By far the most common “presenting problem” I encounter at an initial session with couples is “COMMUNICATION.” I’ve previously written about this vast topic which has a wide variety of dimensions and ways of manifesting, in my blog article Communicating with Your Partner.

A not uncommon characteristic of certain people in relationships (whether romantic, platonic, or familial) is to send signals to the other that there are topics or modes of communication that are so disturbing as to be entirely avoided. I have a dear, longtime friend who is constantly sending these signals to the people closest to her. She so loathes any hint of criticism that she will either terminate communication (sometimes for days or weeks) if she senses that criticism is being implied, or report that the conversation in which she felt criticized was so painful to her that she a) couldn’t get out of bed for a whole day; b) spent half the night crying; or c) spent the whole next session with her therapist discussing it. In other words, “Look what you put me through!!”

This is a prime example of attempting to regulate one’s inner sense of peace by maneuvering externalizations. It can work, but people who use this technique are truly “high maintenance” – and the people who care about them spend so much time and effort tiptoeing around the minefields placed in the path of frank and open dialogue that the quality of the relationship is almost certainly destined to deteriorate. There are most definitely techniques which the “lower maintenance” partner in the relationship can use to make interactions less volatile. For example, requesting rather than demanding or expecting a shift in behavior: “It’s so much easier for us to talk about things when we keep in mind how much we love each other and that we’re only trying to make things between us even better” vs. “You always get so defensive when I suggest that something might be improved a bit.” Or finding ways to relax your high maintenance partner so that the criticism (perceived or real) feels less threatening. Actually, the greater opportunity for relationship improvement is in fact held by the high maintenance partner, as that partner is less “evolved,” and at least potentially can significantly “up” his or her relationship game. The problem is that attempts to implement the kinds of techniques that might help achieve this often go awry when the couple is attempting to initiate changes by themselves. The assistance of a marriage / family / relationship therapist enhances the chances of success simply because both halves of the couple are usually able to see that the therapist is objective and neutral, and that suggestions for change are coming from an unselfish, well-intentioned, agenda-less place. Individual therapy for the higher maintenance half of the couple would also make sense, but any outside suggestion that this would be valuable will almost surely be met by indignation.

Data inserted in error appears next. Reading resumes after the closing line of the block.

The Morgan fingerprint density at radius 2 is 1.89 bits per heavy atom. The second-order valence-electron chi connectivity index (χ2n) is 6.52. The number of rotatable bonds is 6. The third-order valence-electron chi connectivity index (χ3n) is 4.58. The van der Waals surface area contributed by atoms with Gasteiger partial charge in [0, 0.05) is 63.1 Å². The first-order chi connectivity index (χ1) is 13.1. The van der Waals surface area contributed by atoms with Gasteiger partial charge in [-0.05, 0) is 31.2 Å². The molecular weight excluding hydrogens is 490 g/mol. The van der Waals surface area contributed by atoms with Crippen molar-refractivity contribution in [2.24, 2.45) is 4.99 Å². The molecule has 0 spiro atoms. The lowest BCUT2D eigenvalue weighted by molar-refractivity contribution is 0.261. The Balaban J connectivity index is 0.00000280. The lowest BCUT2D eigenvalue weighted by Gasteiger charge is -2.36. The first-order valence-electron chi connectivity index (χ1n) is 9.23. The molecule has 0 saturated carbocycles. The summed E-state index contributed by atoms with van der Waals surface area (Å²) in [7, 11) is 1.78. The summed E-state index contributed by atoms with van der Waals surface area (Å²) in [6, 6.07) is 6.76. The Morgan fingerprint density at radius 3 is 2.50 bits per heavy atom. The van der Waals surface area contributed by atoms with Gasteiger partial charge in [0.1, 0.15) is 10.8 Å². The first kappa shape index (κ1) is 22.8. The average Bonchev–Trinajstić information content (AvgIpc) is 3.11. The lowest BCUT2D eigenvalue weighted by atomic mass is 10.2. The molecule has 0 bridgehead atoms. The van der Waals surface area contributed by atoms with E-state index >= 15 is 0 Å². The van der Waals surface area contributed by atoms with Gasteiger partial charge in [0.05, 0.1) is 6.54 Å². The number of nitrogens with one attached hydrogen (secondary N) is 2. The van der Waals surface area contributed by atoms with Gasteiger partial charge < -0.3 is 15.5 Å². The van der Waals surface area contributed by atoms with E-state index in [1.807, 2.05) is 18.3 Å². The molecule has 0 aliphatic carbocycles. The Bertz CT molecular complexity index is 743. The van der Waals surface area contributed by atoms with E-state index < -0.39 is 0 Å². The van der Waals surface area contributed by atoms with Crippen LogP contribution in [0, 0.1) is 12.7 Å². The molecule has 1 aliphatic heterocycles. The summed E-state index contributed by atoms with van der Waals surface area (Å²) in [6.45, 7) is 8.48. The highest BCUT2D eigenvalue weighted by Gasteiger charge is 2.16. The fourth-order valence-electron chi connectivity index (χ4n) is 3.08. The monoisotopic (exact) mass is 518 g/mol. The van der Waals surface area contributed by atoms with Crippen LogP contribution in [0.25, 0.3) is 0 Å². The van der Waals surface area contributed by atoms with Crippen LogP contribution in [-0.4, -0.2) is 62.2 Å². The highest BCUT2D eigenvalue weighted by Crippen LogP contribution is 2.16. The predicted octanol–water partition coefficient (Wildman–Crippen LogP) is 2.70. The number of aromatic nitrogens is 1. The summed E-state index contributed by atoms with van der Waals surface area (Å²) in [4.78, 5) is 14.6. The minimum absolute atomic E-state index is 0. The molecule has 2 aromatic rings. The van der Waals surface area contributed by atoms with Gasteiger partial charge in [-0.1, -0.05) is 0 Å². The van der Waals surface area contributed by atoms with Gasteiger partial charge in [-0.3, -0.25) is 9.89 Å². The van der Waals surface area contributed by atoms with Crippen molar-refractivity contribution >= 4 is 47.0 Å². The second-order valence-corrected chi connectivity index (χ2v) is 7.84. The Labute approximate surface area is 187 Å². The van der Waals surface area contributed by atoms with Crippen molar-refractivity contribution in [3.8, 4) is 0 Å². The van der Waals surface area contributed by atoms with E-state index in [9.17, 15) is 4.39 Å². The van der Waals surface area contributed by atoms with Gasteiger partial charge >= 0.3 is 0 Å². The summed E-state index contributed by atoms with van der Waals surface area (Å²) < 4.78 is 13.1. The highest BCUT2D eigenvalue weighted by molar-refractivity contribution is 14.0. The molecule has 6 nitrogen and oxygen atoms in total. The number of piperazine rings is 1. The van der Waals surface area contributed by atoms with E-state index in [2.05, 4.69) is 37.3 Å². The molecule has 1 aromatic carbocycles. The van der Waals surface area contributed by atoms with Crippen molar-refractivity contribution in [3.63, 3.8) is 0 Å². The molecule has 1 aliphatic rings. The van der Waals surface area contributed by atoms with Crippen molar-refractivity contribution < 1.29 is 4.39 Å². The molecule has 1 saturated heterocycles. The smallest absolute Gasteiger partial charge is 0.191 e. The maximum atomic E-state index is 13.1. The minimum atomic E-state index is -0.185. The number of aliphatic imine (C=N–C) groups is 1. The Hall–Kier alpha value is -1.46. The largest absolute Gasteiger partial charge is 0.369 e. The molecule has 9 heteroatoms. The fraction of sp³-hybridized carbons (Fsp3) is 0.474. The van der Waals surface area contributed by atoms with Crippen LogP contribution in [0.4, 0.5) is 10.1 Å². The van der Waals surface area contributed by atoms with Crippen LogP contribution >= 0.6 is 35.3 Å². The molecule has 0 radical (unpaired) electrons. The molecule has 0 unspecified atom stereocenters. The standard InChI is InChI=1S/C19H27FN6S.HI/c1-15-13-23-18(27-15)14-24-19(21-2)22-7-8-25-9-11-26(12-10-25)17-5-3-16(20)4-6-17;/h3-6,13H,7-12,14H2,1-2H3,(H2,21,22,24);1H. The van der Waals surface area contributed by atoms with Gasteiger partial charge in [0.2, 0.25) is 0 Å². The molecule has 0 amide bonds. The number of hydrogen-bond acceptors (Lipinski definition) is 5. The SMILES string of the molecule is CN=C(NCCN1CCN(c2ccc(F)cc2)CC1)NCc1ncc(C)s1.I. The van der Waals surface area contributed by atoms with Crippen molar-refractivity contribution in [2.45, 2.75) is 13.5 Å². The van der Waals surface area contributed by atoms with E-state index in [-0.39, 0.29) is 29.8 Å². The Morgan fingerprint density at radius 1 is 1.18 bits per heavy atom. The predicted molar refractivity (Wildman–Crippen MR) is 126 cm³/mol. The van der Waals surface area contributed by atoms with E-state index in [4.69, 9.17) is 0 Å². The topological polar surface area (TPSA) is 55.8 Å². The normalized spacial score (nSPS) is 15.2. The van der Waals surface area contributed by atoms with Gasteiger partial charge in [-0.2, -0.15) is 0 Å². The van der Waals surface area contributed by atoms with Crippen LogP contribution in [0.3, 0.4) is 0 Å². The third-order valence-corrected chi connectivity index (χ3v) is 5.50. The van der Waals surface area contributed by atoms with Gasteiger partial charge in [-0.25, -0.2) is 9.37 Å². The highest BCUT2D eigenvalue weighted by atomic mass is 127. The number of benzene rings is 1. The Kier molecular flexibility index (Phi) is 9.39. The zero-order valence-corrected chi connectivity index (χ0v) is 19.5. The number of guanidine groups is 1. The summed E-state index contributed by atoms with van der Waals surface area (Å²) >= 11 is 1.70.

If you have a friend, wife, husband, child, parent, lover, or partner who is willing to lower his or her resistance to hearing the “truth” about issues as you see them, you will generally find an exponential increase in the honesty with which you are able to communicate. And it is only HONEST communication that can really identify problems and work towards their solution. Too often clients are unwilling to address a genuine problem in their relationships because of the fear of upsetting or hurting the other. Unfortunately, then, the alternative becomes dissembling about or ignoring the problem, which more often than not results in a destructive explosion when the pressure builds and becomes too great due to the unwillingness to identify the “elephant in the room.”